An entertaining introduction for young readers to the harmful effects of oil spills on marine wildlife.

THE OLD MAN AND THE PENGUIN

A TRUE STORY OF TRUE FRIENDSHIP

An unlikely friendship is forged between penguin and human.

João, who lives on the shore, spots an oil-soaked, immobile penguin. João cleans the bird and boats him back out to the water, but the penguin returns to João’s home. The two become friends, João even naming the penguin Dindim. Though instinct eventually leads the penguin back to the sea, four months later he returns—right to João’s door. He stays for eight months, returns to the ocean, and then revisits João again and again: “Just like clockwork every year, / João knows when he’ll appear.” An appended note states that this true story is based upon the experience of João Pereira de Souza, a retired bricklayer, and the Magellanic penguin who visits him annually at his home on Proveta Beach in Rio de Janeiro. The same note explains the effects of oil spills on wildlife. João and his partner have pale skin, but curious visitors with darker skin, including children, visit to meet Dindim. The breezy, sun-dappled illustrations of João’s home on the beach emphasize the bonding of the old man and the bird; in a couple, João even holds Dindim like a baby in his arms. The rhyming couplets that convey the narrative grow somewhat singsong and, therefore, monotonous, but the characters are endearing and the story, satisfying. (This book was reviewed digitally with 8-by-16.6-inch double-page spreads viewed at actual size.)

An entertaining introduction for young readers to the harmful effects of oil spills on marine wildlife. (Picture book. 4-8)

Pub Date: Oct. 6, 2020

ISBN: 978-1-5253-0208-4

Page Count: 32

Publisher: Kids Can

Review Posted Online: June 30, 2020

Kirkus Reviews Issue: July 15, 2020

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Hee haw.

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THE WONKY DONKEY

The print version of a knee-slapping cumulative ditty.

In the song, Smith meets a donkey on the road. It is three-legged, and so a “wonky donkey” that, on further examination, has but one eye and so is a “winky wonky donkey” with a taste for country music and therefore a “honky-tonky winky wonky donkey,” and so on to a final characterization as a “spunky hanky-panky cranky stinky-dinky lanky honky-tonky winky wonky donkey.” A free musical recording (of this version, anyway—the author’s website hints at an adults-only version of the song) is available from the publisher and elsewhere online. Even though the book has no included soundtrack, the sly, high-spirited, eye patch–sporting donkey that grins, winks, farts, and clumps its way through the song on a prosthetic metal hoof in Cowley’s informal watercolors supplies comical visual flourishes for the silly wordplay. Look for ready guffaws from young audiences, whether read or sung, though those attuned to disability stereotypes may find themselves wincing instead or as well.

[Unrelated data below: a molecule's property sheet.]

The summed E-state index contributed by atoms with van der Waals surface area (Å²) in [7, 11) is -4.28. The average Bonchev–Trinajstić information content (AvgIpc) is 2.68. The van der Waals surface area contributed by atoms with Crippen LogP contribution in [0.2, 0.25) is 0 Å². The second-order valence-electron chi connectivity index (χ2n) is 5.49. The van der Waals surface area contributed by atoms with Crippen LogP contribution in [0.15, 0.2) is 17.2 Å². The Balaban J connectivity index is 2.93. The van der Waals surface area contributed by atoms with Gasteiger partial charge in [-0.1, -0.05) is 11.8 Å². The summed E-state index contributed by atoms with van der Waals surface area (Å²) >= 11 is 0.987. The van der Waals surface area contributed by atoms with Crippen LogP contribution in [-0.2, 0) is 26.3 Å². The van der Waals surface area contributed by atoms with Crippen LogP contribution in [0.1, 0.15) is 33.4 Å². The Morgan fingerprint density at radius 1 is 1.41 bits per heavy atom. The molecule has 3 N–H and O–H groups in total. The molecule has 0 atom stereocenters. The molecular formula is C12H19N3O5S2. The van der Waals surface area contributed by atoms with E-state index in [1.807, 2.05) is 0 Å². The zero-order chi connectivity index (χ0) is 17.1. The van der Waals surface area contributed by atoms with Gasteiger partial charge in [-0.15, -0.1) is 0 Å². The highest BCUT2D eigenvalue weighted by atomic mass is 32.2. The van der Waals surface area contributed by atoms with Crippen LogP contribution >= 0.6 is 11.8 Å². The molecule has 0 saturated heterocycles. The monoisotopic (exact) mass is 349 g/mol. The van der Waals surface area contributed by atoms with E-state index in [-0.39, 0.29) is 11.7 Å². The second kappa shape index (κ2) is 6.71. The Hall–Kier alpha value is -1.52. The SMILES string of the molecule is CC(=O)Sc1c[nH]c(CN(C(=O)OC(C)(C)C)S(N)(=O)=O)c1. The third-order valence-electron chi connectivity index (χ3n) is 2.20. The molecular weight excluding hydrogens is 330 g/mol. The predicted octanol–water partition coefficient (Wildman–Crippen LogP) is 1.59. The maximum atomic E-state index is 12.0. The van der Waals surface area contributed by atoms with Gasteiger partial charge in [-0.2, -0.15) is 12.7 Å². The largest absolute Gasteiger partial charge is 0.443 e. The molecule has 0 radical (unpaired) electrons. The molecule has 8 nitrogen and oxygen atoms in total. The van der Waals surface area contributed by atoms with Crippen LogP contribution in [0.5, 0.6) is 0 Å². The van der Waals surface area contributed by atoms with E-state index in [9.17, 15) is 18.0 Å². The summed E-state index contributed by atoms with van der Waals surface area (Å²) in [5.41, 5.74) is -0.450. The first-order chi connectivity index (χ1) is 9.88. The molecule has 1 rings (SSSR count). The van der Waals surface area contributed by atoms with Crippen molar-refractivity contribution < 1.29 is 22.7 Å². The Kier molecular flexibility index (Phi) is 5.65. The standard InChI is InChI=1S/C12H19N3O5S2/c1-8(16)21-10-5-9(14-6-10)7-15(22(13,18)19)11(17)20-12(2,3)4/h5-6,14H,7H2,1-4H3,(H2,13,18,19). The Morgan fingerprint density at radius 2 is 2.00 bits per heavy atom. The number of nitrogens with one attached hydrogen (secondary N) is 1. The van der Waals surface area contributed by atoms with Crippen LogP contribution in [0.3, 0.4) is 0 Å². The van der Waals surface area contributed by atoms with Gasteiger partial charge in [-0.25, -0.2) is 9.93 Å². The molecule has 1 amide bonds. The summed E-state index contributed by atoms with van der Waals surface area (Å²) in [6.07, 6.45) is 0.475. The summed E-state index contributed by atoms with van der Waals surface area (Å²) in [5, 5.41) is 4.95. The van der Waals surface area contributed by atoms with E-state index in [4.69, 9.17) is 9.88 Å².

Hee haw. (Picture book. 5-7)

Pub Date: May 1, 2010

ISBN: 978-0-545-26124-1

Page Count: 26

Publisher: Scholastic

Review Posted Online: Dec. 29, 2018

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A charming blend of whimsy and medieval heroism highlighting the triumph of brains over brawn.

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KNIGHT OWL

A young owl achieves his grand ambition.

Owl, an adorably earnest and gallant little owlet, dreams of being a knight. He imagines himself defeating dragons and winning favor far and wide through his brave exploits. When a record number of knights go missing, Owl applies to Knight School and is surprisingly accepted. He is much smaller than the other knights-in-training, struggles to wield weapons, and has “a habit of nodding off during the day.” Nevertheless, he graduates and is assigned to the Knight Night Watch. While patrolling the castle walls one night, a hungry dragon shows up and Owl must use his wits to avoid meeting a terrible end. The result is both humorous and heartwarming, offering an affirmation of courage and clear thinking no matter one’s size…and demonstrating the power of a midnight snack. The story never directly addresses the question of the missing knights, but it is hinted that they became the dragon’s fodder, leaving readers to question Owl’s decision to befriend the beast. Humor is supplied by the characters’ facial expressions and accented by the fact that Owl is the only animal in his order of big, burly human knights. Denise’s accomplished digital illustrations—many of which are full bleeds—often use a warm sepia palette that evokes a feeling of antiquity, and some spreads feature a pleasing play of chiaroscuro that creates suspense and drama.

A charming blend of whimsy and medieval heroism highlighting the triumph of brains over brawn. (Picture book. 4-8)

Pub Date: March 15, 2022

ISBN: 978-0-316-31062-8

Page Count: 48

Publisher: Christy Ottaviano Books

Review Posted Online: Dec. 16, 2021

Kirkus Reviews Issue: Jan. 1, 2022

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